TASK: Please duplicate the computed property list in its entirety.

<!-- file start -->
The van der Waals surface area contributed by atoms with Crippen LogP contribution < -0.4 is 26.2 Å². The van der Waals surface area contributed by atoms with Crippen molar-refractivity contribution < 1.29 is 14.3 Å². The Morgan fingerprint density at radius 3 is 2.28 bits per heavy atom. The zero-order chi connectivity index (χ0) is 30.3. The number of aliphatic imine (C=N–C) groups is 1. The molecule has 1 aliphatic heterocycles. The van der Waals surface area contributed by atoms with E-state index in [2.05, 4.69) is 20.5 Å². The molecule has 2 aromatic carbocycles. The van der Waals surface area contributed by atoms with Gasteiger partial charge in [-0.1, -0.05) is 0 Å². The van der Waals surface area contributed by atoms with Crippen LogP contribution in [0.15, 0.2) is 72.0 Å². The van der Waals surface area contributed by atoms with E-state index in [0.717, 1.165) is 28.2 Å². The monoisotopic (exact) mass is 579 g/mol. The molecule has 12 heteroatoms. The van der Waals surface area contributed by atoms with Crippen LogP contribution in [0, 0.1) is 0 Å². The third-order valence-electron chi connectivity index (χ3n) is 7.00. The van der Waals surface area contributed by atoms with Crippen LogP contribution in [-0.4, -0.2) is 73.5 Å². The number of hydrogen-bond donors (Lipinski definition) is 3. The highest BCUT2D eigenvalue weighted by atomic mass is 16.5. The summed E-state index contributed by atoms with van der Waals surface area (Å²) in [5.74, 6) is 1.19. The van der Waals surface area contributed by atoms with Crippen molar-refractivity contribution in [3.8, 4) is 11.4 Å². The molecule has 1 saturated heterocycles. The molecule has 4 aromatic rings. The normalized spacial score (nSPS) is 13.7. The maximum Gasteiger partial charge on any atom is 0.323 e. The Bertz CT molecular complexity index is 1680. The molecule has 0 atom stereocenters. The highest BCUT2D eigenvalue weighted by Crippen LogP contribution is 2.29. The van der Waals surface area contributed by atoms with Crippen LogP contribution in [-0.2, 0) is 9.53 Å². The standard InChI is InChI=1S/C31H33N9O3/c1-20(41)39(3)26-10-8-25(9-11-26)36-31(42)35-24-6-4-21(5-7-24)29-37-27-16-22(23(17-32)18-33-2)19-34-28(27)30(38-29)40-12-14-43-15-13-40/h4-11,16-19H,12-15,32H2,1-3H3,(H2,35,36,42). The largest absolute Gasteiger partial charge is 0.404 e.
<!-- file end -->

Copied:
The van der Waals surface area contributed by atoms with Crippen LogP contribution < -0.4 is 26.2 Å². The van der Waals surface area contributed by atoms with Crippen molar-refractivity contribution < 1.29 is 14.3 Å². The Morgan fingerprint density at radius 3 is 2.28 bits per heavy atom. The zero-order chi connectivity index (χ0) is 30.3. The number of aliphatic imine (C=N–C) groups is 1. The molecule has 1 aliphatic heterocycles. The van der Waals surface area contributed by atoms with E-state index in [2.05, 4.69) is 20.5 Å². The molecule has 2 aromatic carbocycles. The van der Waals surface area contributed by atoms with Gasteiger partial charge in [-0.1, -0.05) is 0 Å². The van der Waals surface area contributed by atoms with Crippen LogP contribution in [0.15, 0.2) is 72.0 Å². The van der Waals surface area contributed by atoms with E-state index in [0.717, 1.165) is 28.2 Å². The monoisotopic (exact) mass is 579 g/mol. The molecule has 12 heteroatoms. The van der Waals surface area contributed by atoms with Crippen LogP contribution in [0, 0.1) is 0 Å². The third-order valence-electron chi connectivity index (χ3n) is 7.00. The van der Waals surface area contributed by atoms with Crippen LogP contribution in [-0.4, -0.2) is 73.5 Å². The number of hydrogen-bond donors (Lipinski definition) is 3. The highest BCUT2D eigenvalue weighted by atomic mass is 16.5. The summed E-state index contributed by atoms with van der Waals surface area (Å²) in [5.74, 6) is 1.19. The van der Waals surface area contributed by atoms with Crippen molar-refractivity contribution in [3.8, 4) is 11.4 Å². The molecule has 1 saturated heterocycles. The molecule has 4 aromatic rings. The normalized spacial score (nSPS) is 13.7. The maximum Gasteiger partial charge on any atom is 0.323 e. The Bertz CT molecular complexity index is 1680. The molecule has 0 atom stereocenters. The highest BCUT2D eigenvalue weighted by Crippen LogP contribution is 2.29. The van der Waals surface area contributed by atoms with Crippen LogP contribution in [-0.2, 0) is 9.53 Å². The standard InChI is InChI=1S/C31H33N9O3/c1-20(41)39(3)26-10-8-25(9-11-26)36-31(42)35-24-6-4-21(5-7-24)29-37-27-16-22(23(17-32)18-33-2)19-34-28(27)30(38-29)40-12-14-43-15-13-40/h4-11,16-19H,12-15,32H2,1-3H3,(H2,35,36,42). The largest absolute Gasteiger partial charge is 0.404 e.